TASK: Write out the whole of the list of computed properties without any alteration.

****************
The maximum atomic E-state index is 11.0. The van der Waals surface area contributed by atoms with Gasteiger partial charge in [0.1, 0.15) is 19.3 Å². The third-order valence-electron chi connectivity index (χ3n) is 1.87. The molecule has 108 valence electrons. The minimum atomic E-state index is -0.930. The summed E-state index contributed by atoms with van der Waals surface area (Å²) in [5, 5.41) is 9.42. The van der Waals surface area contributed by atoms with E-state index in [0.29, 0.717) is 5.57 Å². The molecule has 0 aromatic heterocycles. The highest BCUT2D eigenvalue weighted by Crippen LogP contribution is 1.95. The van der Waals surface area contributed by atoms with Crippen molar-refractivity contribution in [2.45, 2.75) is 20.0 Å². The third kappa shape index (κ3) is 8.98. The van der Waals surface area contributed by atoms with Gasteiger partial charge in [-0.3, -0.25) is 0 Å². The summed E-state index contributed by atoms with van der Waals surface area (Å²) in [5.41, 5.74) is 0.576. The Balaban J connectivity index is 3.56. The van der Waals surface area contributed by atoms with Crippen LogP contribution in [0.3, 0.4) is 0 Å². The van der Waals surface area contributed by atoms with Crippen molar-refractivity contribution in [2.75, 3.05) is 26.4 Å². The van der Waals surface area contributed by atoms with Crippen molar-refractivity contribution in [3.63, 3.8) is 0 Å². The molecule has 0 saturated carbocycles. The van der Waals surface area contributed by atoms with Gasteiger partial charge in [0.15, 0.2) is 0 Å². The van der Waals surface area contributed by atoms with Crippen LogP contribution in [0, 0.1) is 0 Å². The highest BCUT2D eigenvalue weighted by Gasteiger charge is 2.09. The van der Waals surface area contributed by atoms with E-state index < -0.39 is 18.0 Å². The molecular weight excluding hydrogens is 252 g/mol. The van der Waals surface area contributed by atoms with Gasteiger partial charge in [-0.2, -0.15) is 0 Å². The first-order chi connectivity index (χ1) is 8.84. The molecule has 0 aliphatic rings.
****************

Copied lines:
The maximum atomic E-state index is 11.0. The van der Waals surface area contributed by atoms with Gasteiger partial charge in [0.1, 0.15) is 19.3 Å². The third-order valence-electron chi connectivity index (χ3n) is 1.87. The molecule has 108 valence electrons. The minimum atomic E-state index is -0.930. The summed E-state index contributed by atoms with van der Waals surface area (Å²) in [5, 5.41) is 9.42. The van der Waals surface area contributed by atoms with E-state index in [0.29, 0.717) is 5.57 Å². The molecule has 0 aromatic heterocycles. The highest BCUT2D eigenvalue weighted by Crippen LogP contribution is 1.95. The van der Waals surface area contributed by atoms with Crippen molar-refractivity contribution in [2.45, 2.75) is 20.0 Å². The third kappa shape index (κ3) is 8.98. The van der Waals surface area contributed by atoms with Gasteiger partial charge in [-0.3, -0.25) is 0 Å². The summed E-state index contributed by atoms with van der Waals surface area (Å²) in [5.41, 5.74) is 0.576. The Balaban J connectivity index is 3.56. The van der Waals surface area contributed by atoms with Crippen LogP contribution in [0.3, 0.4) is 0 Å². The van der Waals surface area contributed by atoms with Crippen molar-refractivity contribution in [2.75, 3.05) is 26.4 Å². The van der Waals surface area contributed by atoms with Crippen molar-refractivity contribution in [3.63, 3.8) is 0 Å². The molecule has 0 saturated carbocycles. The van der Waals surface area contributed by atoms with Gasteiger partial charge in [0.15, 0.2) is 0 Å². The van der Waals surface area contributed by atoms with Crippen LogP contribution in [0, 0.1) is 0 Å². The highest BCUT2D eigenvalue weighted by Gasteiger charge is 2.09. The van der Waals surface area contributed by atoms with E-state index < -0.39 is 18.0 Å². The molecular weight excluding hydrogens is 252 g/mol. The van der Waals surface area contributed by atoms with Gasteiger partial charge in [-0.2, -0.15) is 0 Å². The first-order chi connectivity index (χ1) is 8.84. The molecule has 0 aliphatic rings.